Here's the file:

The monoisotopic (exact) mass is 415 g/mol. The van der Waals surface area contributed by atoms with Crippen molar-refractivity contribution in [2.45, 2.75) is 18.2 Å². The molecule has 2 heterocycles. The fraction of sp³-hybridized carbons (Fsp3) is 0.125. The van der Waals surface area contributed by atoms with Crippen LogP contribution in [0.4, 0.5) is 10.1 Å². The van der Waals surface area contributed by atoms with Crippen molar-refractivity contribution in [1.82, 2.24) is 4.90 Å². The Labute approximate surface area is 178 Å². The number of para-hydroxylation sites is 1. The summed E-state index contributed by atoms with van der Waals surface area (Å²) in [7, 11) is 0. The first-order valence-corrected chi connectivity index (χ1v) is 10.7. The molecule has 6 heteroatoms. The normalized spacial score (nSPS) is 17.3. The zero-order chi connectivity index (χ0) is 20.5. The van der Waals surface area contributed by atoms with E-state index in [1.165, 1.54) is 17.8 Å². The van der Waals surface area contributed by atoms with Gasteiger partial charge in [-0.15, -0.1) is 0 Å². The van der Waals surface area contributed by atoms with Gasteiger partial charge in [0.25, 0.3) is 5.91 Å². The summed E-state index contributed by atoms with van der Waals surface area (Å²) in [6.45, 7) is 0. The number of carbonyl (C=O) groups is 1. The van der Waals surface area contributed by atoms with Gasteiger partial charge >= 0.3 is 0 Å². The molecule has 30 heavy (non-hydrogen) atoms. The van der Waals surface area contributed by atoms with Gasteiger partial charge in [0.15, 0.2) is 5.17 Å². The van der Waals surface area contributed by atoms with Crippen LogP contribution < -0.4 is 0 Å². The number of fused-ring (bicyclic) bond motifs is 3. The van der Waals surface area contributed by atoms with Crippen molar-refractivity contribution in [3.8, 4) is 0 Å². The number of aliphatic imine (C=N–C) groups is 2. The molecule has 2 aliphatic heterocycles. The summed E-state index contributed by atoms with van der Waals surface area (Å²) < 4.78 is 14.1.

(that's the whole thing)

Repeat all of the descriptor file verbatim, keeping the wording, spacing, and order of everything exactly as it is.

The monoisotopic (exact) mass is 415 g/mol. The van der Waals surface area contributed by atoms with Crippen molar-refractivity contribution in [2.45, 2.75) is 18.2 Å². The molecule has 2 heterocycles. The fraction of sp³-hybridized carbons (Fsp3) is 0.125. The van der Waals surface area contributed by atoms with Crippen LogP contribution in [0.4, 0.5) is 10.1 Å². The van der Waals surface area contributed by atoms with Crippen molar-refractivity contribution in [1.82, 2.24) is 4.90 Å². The Labute approximate surface area is 178 Å². The number of para-hydroxylation sites is 1. The summed E-state index contributed by atoms with van der Waals surface area (Å²) in [7, 11) is 0. The first-order valence-corrected chi connectivity index (χ1v) is 10.7. The molecule has 6 heteroatoms. The normalized spacial score (nSPS) is 17.3. The zero-order chi connectivity index (χ0) is 20.5. The van der Waals surface area contributed by atoms with E-state index in [1.165, 1.54) is 17.8 Å². The van der Waals surface area contributed by atoms with Gasteiger partial charge in [-0.15, -0.1) is 0 Å². The van der Waals surface area contributed by atoms with Gasteiger partial charge in [0.25, 0.3) is 5.91 Å². The summed E-state index contributed by atoms with van der Waals surface area (Å²) in [6.45, 7) is 0. The number of carbonyl (C=O) groups is 1. The van der Waals surface area contributed by atoms with Gasteiger partial charge >= 0.3 is 0 Å². The molecule has 30 heavy (non-hydrogen) atoms. The van der Waals surface area contributed by atoms with Gasteiger partial charge in [0.15, 0.2) is 5.17 Å². The van der Waals surface area contributed by atoms with Crippen LogP contribution < -0.4 is 0 Å². The number of fused-ring (bicyclic) bond motifs is 3. The van der Waals surface area contributed by atoms with Crippen molar-refractivity contribution in [3.8, 4) is 0 Å². The number of aliphatic imine (C=N–C) groups is 2. The molecule has 2 aliphatic heterocycles. The summed E-state index contributed by atoms with van der Waals surface area (Å²) < 4.78 is 14.1.